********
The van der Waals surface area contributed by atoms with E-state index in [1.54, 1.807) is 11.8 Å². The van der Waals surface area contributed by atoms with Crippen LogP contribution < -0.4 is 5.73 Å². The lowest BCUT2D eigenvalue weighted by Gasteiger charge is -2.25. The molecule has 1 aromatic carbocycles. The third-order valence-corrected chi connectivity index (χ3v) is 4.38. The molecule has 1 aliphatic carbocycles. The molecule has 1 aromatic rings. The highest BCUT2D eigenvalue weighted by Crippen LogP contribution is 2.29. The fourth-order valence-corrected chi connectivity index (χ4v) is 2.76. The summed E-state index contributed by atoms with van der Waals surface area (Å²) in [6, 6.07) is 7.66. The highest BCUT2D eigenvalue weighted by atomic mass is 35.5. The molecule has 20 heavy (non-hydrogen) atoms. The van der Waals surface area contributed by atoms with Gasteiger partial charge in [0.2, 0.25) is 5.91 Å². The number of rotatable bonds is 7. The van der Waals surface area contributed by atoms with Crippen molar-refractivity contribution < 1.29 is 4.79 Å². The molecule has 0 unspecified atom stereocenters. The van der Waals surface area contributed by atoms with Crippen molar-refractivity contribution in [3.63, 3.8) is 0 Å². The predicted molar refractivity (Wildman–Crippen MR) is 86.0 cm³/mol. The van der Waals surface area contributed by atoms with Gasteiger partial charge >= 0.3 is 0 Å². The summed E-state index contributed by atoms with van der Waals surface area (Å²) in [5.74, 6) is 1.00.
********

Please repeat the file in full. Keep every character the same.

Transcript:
The van der Waals surface area contributed by atoms with E-state index in [1.54, 1.807) is 11.8 Å². The van der Waals surface area contributed by atoms with Crippen LogP contribution < -0.4 is 5.73 Å². The lowest BCUT2D eigenvalue weighted by Gasteiger charge is -2.25. The molecule has 1 aromatic carbocycles. The third-order valence-corrected chi connectivity index (χ3v) is 4.38. The molecule has 1 aliphatic carbocycles. The molecule has 1 aromatic rings. The highest BCUT2D eigenvalue weighted by Crippen LogP contribution is 2.29. The fourth-order valence-corrected chi connectivity index (χ4v) is 2.76. The summed E-state index contributed by atoms with van der Waals surface area (Å²) in [6, 6.07) is 7.66. The highest BCUT2D eigenvalue weighted by atomic mass is 35.5. The molecule has 20 heavy (non-hydrogen) atoms. The van der Waals surface area contributed by atoms with Gasteiger partial charge in [0.2, 0.25) is 5.91 Å². The number of rotatable bonds is 7. The van der Waals surface area contributed by atoms with Crippen molar-refractivity contribution < 1.29 is 4.79 Å². The molecule has 0 unspecified atom stereocenters. The van der Waals surface area contributed by atoms with Crippen molar-refractivity contribution in [3.63, 3.8) is 0 Å². The predicted molar refractivity (Wildman–Crippen MR) is 86.0 cm³/mol. The van der Waals surface area contributed by atoms with Gasteiger partial charge >= 0.3 is 0 Å². The summed E-state index contributed by atoms with van der Waals surface area (Å²) in [5.74, 6) is 1.00.